Every Android user out there knows about the hassle of upgrading the system firmware on their devices. Prior to the debut of Android Nougat 7.0, all of the system firmware files were downloaded onto the storage of the device. Once the update was downloaded, the user had to restart his/her device and wait for 15-20 minutes for the updates to be applied and installed. However, after installation, the user had to wait another 5-10 minutes for the updates to be finalized as their devices would show “Android is upgrading” dialogue. This was a waste of precious time for users. Due to this fact, many users simply kept postponing the updates on their devices.
To combat this issue, Google introduced a feature called Seamless Updates in Android 7.0 Nougat. This feature employed a new A/B partition system. Phones which support this type of partition system have two sets of partition namely a_slot and b_slot. The downloaded updates all go to the inactive slot, hence the name Seamless updates. The phone would eventually switch to the inactive slot when the user decides to install the update upon reboot thereby drastically reducing time to install and configure the updates. Speaking of which, the ”Android is upgrading” dialogue has no place here and the device boots as usual. However, user data is shared mutually between the partitions. Devices such as the first and second generation Google Pixels, Xiaomi Mi A1 and Moto Z2 force and the Essential Phone are equipped with this type of partition system.
Advantages and Disadvantages of A/B partition system
Alright now lets come to the advantages and disadvantages of this type of partition. There are two advantages. firstly, in case the updates did not install properly, then the device would switch to another slot. For Example, if the updates are being installed in the background in the b_slot, then, the device can simply switch to a_slot seamlessly. The second advantage is that as I mentioned earlier, the user no longer has to wait for the “Android is Upgrading” dialogue, the device will boot as usual.
As far as disadvantages are concerned, this type of partition would eat up the storage space on a device because of two sets of partition and also no matter how a large amount of storage space a device is equipped with, this system is still a problem that exists.
Check whether your device supports Seamless Updates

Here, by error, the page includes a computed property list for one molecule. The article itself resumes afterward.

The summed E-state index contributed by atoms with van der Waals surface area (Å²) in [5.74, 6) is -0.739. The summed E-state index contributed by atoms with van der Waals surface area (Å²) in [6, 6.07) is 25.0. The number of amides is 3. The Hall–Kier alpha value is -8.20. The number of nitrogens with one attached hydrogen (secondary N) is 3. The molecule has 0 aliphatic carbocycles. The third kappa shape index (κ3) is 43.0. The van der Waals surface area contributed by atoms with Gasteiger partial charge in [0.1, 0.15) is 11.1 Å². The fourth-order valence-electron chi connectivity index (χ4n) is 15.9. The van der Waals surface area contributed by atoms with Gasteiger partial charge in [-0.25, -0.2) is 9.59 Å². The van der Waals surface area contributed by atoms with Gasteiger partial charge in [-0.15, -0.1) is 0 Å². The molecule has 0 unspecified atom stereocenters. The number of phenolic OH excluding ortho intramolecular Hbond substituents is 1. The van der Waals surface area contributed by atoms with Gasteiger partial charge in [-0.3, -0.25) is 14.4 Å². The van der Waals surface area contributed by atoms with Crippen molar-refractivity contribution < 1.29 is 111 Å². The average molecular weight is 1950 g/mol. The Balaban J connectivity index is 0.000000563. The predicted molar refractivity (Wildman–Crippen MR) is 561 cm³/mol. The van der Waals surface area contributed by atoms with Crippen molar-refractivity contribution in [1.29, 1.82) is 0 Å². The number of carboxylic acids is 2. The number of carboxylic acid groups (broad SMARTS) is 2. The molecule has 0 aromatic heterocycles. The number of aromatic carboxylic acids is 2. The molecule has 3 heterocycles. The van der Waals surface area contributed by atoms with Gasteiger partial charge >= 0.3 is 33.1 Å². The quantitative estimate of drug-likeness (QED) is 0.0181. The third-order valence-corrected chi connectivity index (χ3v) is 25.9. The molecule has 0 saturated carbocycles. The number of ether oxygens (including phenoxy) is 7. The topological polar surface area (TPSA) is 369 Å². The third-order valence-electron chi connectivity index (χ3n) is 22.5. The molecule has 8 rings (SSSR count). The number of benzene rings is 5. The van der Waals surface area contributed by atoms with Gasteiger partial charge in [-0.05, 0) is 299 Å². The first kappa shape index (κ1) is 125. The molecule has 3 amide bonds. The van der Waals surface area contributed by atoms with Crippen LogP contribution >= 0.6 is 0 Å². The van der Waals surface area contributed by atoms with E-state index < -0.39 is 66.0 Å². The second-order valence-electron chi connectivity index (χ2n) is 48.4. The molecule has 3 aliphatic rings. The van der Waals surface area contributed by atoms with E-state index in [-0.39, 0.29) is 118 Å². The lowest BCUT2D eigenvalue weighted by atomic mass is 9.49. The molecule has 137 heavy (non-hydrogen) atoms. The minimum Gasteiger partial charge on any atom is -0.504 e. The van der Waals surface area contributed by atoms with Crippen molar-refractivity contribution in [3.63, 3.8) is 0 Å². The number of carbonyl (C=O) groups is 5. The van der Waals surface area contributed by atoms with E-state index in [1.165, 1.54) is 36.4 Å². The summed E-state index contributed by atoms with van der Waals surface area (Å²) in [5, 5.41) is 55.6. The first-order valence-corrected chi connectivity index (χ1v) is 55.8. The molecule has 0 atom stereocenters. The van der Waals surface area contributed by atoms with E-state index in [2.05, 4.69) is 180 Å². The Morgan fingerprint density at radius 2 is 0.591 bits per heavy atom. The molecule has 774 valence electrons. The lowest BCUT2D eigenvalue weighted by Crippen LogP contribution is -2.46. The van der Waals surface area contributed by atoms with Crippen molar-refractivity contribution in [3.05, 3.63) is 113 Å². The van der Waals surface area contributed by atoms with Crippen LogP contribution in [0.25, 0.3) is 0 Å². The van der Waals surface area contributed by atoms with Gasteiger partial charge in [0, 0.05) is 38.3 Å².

You can check if your device supports seamless updates by running a command in the ADB Shell as shown below. But, first, check out our tutorial on how to set up ADB.
If your device does not support the A/B partition system, then, no output is displayed. However, if a string is displayed such as ( _a or _b), then rest assured, your device supports Seamless Updates. Also, you can type in a command as shown below to check if your device supports the partition system. The command shown below should output true if your device has support for the A/B partition system.
How to check if your device supports Project Treble
Project treble debuted in Android 8.0 Oreo. Google aimed to provide and also help manufacturers provide faster, safer and cost-effective software updates to their devices. Also, Project Treble cuts down the time taken by OEMs to deliver software updates to their devices by reducing their work and effort in developing the software updates. To check if your device supports Project Treble and also whether your device is equipped with a dual partition for Seamless Updates, download and install a very simple called Treble Check via the Google Play store link given below. Devices that do not support Seamless Updates have only an A-Only system partition.
And there you go Droidviewers and tech enthusiasts with a simple tutorial on how to check whether your device has support for Seamless updates and Project Treble, all thanks to Idrees Patel over at XDA Developers. Feel free to chime in the comments section on your take and experience with this useful guide.